Even if fewer patients are being given new opioid prescriptions, Brace says the damage is done. 

“I’ve never seen anything like this before,” she said.

Recouping losses in Bullhead City

Bullhead City has filed a lawsuit in Mohave County Superior Court in Kingman. The city hopes to recoup some of the “societal and financial harm” wrought by the opioid crisis from pain pill distributors and manufacturers. (Photo: Jeannette Hinkle/The Republic)

About 40 miles away, Bullhead City is working to hold manufacturers and distributors of opioids accountable for some of the pain they’ve wrought on the community.

At the end of June, Bullhead City filed a lawsuit in Mohave County Superior Court in Kingman seeking damages for “the societal and financial harm it has suffered at the hands of those responsible for the opioid crisis — the manufacturers and distributors of opioids,” according to a news release issued by the city.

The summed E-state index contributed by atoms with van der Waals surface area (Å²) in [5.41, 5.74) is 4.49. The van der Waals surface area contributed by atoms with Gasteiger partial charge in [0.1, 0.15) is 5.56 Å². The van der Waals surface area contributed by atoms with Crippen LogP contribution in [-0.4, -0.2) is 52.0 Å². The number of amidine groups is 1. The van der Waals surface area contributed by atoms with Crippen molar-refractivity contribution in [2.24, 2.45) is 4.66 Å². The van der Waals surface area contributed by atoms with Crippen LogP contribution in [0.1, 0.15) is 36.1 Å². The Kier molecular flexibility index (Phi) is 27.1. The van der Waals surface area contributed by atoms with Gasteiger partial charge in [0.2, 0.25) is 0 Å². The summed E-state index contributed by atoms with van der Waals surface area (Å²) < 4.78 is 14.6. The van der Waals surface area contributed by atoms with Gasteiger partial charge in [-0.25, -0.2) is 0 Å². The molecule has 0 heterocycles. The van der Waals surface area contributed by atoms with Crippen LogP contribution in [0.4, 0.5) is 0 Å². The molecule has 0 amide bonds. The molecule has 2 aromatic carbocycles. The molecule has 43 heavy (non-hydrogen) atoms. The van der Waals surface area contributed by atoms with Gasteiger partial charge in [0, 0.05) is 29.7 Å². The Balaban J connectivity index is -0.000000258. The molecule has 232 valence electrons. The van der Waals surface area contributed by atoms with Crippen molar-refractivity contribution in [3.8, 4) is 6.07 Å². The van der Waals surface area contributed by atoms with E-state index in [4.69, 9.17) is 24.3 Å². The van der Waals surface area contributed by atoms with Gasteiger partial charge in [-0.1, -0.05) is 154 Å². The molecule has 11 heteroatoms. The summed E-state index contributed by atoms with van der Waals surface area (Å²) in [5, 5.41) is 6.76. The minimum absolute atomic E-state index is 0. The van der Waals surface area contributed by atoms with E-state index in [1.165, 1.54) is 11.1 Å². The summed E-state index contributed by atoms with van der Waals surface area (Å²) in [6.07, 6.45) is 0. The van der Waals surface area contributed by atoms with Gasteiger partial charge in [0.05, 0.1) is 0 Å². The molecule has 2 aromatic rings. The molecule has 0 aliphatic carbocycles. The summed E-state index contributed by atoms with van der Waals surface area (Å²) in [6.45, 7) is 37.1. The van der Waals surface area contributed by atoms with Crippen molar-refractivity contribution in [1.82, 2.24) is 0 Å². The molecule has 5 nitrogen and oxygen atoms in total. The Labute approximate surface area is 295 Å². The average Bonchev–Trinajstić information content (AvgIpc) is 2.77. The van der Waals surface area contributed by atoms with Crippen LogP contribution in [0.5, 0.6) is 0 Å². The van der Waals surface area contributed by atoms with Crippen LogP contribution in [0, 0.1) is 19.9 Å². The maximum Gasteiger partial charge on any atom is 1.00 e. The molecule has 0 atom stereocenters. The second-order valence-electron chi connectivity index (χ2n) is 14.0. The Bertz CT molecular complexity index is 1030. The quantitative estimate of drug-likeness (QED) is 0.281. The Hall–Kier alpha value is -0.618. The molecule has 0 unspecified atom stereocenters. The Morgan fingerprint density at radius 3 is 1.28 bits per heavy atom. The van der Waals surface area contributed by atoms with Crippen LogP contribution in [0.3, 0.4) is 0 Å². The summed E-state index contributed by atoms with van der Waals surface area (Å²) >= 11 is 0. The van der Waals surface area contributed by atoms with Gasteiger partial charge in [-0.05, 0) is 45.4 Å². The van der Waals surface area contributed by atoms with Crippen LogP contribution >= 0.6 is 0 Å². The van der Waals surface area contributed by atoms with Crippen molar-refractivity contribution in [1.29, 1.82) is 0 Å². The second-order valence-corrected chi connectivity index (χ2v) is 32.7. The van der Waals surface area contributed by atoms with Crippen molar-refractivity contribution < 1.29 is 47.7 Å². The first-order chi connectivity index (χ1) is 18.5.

INFOGRAPHIC: Top opioid manufacturers

Bullhead City Manager Toby Cotter said the crisis has strained budgets for schools, public safety and health services. Signs of the crisis are evident in the changing physical landscape of the community.

Catholic Charities is opening a new homeless shelter in Bullhead City, and an inpatient drug treatment center funded by grant money is also being built. 

“These are things we’ve never had before,” Cotter said. “Let’s connect the dots.”

Cotter himself has fielded multiple calls from residents saying that prescriptions were stolen from their homes, claims Cotter doubts. He remembers one particularly disturbing call from an elderly woman who pleaded through tears for him to help her fill a prescription at Walmart. By the time she’d reached the pharmacy there, there were no more pills left, and she begged Cotter to help her find a way to fill the prescription.